It’s also important to remember that we are all unique, with individual biochemistry, imbalances, and life circumstances.  There isn’t a one-size-fits-all magic solution, even among natural approaches. By eating better, reducing stress, and addressing any nutritional imbalances, you’ll also see an overall improvement in your general health and well-being.

Eating real, whole, good quality food is the foundation of my work, and any program to prevent and alleviate mental health issues such as anxiety, obsessive tendencies, worry, panic attacks, and depression, as well as maintain optimal mental health. This approach, combined with eating according to your own unique needs, will help calm your anxious mind.

How to use Emotions to your advantage.

emotion, health, mental health, positive thinking, stress, therapy, wellness

Do you feel like you can handle whatever life throws at you?

The emotional dimension of wellness recognizes awareness and acceptance of one’s feelings. Emotional wellness includes the range we feel positive and enthusiastic about our self and our life. It includes the capacity to manage feelings and related behaviors including knowing our limits, development of independence, and ability to cope effectively with stress.

Emotions are a part of who we are and how we are perceived by others.  Your mood can affect your thoughts and behaviors.  Your emotions are affected by certain events like thinking about friends and family and past and future events.  Good emotions can motivate and excite us to look forward to new things and activities.  When we feel unpleasant emotions, it can be a sign that we don’t want a certain activity or event to occur or continue.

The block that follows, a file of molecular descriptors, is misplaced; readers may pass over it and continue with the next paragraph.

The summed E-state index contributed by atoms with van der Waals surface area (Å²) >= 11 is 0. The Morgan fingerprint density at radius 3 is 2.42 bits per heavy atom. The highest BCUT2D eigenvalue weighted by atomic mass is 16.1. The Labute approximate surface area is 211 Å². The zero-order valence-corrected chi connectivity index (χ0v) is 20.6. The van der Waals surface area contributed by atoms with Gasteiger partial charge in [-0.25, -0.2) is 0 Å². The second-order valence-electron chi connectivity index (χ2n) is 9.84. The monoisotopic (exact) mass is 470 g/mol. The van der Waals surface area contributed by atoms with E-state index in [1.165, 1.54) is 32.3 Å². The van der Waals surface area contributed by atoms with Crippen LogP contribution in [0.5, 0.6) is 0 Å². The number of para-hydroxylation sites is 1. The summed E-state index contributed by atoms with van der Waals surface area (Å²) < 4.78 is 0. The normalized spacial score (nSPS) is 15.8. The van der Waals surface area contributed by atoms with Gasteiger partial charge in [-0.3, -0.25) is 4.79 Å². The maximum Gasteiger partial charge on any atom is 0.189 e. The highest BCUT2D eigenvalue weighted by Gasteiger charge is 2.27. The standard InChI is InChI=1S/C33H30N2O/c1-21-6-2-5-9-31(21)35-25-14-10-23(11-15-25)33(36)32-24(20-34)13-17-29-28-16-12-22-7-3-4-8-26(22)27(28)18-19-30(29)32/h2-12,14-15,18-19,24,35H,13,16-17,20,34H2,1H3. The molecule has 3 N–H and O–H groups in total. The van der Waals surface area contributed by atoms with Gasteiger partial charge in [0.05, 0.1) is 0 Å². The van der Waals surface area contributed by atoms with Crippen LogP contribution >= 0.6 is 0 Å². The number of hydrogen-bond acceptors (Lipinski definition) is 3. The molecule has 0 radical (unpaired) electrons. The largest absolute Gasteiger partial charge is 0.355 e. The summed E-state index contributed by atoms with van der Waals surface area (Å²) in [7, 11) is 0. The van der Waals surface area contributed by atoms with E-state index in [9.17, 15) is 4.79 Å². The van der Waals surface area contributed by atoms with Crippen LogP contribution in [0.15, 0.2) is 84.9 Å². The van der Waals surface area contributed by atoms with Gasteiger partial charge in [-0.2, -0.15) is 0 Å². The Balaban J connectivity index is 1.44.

There are good types of stress that make you feel energized, and there are bad types of stress that can have a negative impact on us – not only emotionally but physically as well.

How to deal with situations that cause bad stress: The FOUR A’s

  1. Accept situations that you can not change.
  2. Avoid things and people who cause you stress.
  3. Alter the situations you can change by communicating more effectively,
  4. Adapt to the situation with an open mind and focus on the positive.

(Ideas from http//:www.helpguide.org)

 

For many of us, it’s not a great disaster that weakens our health but instead how we handle the more frequent everyday stresses of life.  So like a rock in a stream, if we do not cope well with daily life our health is slowly worn away until it is time for a significant health effect like a heart attack. P. Granello from Wellness Counseling, 2013.

On the ELM Mental Wellness path, you’ll be able to express feelings freely and manage feelings effectively. You’ll be able to form relationships with others based upon a foundation of mutual commitment, trust, and respect. You’ll take on challenges, take risks, and recognize conflict as being potentially healthy. Managing your life in personally rewarding ways, and taking responsibility for your actions, will help you see life as an exciting, hopeful adventure.

 

It is better to be aware of and accept our feelings than to deny them. It is better to be optimistic in our approach to life than pessimistic.

 Be Well,

Kelle Greeson, LPCC CWC

Owner, ELM Mental Wellness